The LEON3 is a synthesisable VHDL model of a 32-bit processor compliant with the SPARC V8 architecture. The model is highly configurable, and particularly suitable for system-on-a-chip (SOC) designs. The full source code is available under the GNU GPL license, allowing free and unlimited use for research and education. LEON3 is also available under a low-cost commercial license, allowing it to be used in any commercial application to a fraction of the cost of comparable IP cores. The LEON3 processor has the following features:
The LEON3 processor is distributed as part of the GRLIB IP library, allowing simple integration into complex SOC designs. GRLIB also includes configurable LEON3 multi-processor designs and several on-chip peripheral blocks.
The LEON3 processor is fully prametrizable through the use of VHDL generics, and does not rely on any global configuration package. It is thus possible to instantiate several processor cores in the same design with different configurations. The LEON3 template designs can be configured using a graphical tool built. This allows new users to quickly define a suitable custom configuration. The configuration tool not only configures the processor, but also other on-chip peripherals such as memory controllers and network interfaces.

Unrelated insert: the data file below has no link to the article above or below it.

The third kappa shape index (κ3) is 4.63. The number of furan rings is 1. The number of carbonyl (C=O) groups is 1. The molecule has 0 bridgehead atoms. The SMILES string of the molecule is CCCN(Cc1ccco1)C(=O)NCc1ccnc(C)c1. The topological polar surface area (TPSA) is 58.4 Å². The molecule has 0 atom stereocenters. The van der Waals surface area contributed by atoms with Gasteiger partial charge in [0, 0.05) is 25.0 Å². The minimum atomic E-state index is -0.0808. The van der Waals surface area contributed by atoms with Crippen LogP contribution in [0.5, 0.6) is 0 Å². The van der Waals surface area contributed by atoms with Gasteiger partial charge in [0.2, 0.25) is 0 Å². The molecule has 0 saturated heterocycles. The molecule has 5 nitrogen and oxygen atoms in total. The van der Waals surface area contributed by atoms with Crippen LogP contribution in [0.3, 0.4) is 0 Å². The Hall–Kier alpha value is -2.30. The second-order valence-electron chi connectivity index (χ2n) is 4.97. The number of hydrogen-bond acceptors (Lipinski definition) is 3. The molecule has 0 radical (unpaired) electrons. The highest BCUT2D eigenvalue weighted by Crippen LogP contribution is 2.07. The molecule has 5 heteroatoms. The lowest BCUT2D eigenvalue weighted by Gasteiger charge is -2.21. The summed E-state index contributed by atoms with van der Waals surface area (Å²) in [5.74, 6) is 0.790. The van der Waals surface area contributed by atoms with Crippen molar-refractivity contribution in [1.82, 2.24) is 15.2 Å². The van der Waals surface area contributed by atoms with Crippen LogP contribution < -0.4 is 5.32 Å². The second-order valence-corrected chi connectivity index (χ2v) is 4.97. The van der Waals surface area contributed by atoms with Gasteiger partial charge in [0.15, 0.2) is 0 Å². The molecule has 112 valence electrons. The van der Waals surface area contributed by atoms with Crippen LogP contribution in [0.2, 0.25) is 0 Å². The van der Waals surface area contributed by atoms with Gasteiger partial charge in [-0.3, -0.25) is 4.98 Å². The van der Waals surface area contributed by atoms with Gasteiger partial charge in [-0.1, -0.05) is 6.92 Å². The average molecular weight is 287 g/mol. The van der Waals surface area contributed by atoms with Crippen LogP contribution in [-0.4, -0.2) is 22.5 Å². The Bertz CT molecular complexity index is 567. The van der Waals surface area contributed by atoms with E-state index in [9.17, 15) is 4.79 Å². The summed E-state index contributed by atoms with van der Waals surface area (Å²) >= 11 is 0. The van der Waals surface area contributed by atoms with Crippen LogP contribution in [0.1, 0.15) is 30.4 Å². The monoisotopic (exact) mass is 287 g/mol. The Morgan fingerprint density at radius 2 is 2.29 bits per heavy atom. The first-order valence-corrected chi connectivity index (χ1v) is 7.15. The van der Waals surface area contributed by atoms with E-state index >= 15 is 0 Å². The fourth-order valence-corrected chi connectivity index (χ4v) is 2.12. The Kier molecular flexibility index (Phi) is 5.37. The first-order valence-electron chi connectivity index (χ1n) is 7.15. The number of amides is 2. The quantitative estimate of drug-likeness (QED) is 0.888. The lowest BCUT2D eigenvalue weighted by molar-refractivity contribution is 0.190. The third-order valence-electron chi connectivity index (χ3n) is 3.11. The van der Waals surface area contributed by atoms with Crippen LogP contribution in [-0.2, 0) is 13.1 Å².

The LEON3 processor can be synthesised with common synthesis tools from vendors such as Synopsys, Mentor, Xilinx and Altera.
The LEON3 processor was extended within the PROXIMA project to build a platform with hardware support that enables probabilistic timing analysis. These extensions, including extensions for GRLIB's Level-2 cache, can also be obtained from Cobham Gaisler.
LEON3 is distributed as part of the GRLIB IP library, and the library contains LEON3 templates designs for several popular FPGA prototyping boards. Pre-synthesized FPGA programming files are also provided.
Being SPARC V8 conformant, compilers and kernels for SPARC V8 can be used with LEON3 (kernels will need a LEON bsp). To simplify software development, Cobham Gaisler provides several toolchains and operating systems.
Debugging is generally done using the gdb debugger, and a graphical front-end such as DDD or Eclipse. It is possible to perform source-level symbolic debugging, either on a simulator or using real target hardware. Cobham Gaisler provides TSIM, a high-performance LEON3 simulator which seamlessly can be attached to gdb and emulate a LEON3 system. The GRMON monitor interfaces to the LEON3 on-chip debug support unit (DSU), implementing a large range of debug functions as well as a GDB gateway. For multi-processor and/or advanced SOC designs, the GRSIM multi-core simulator is available for early software development.
Cobham Gaisler AB maintains a Discourse forum for those interested in the open source company's processor products.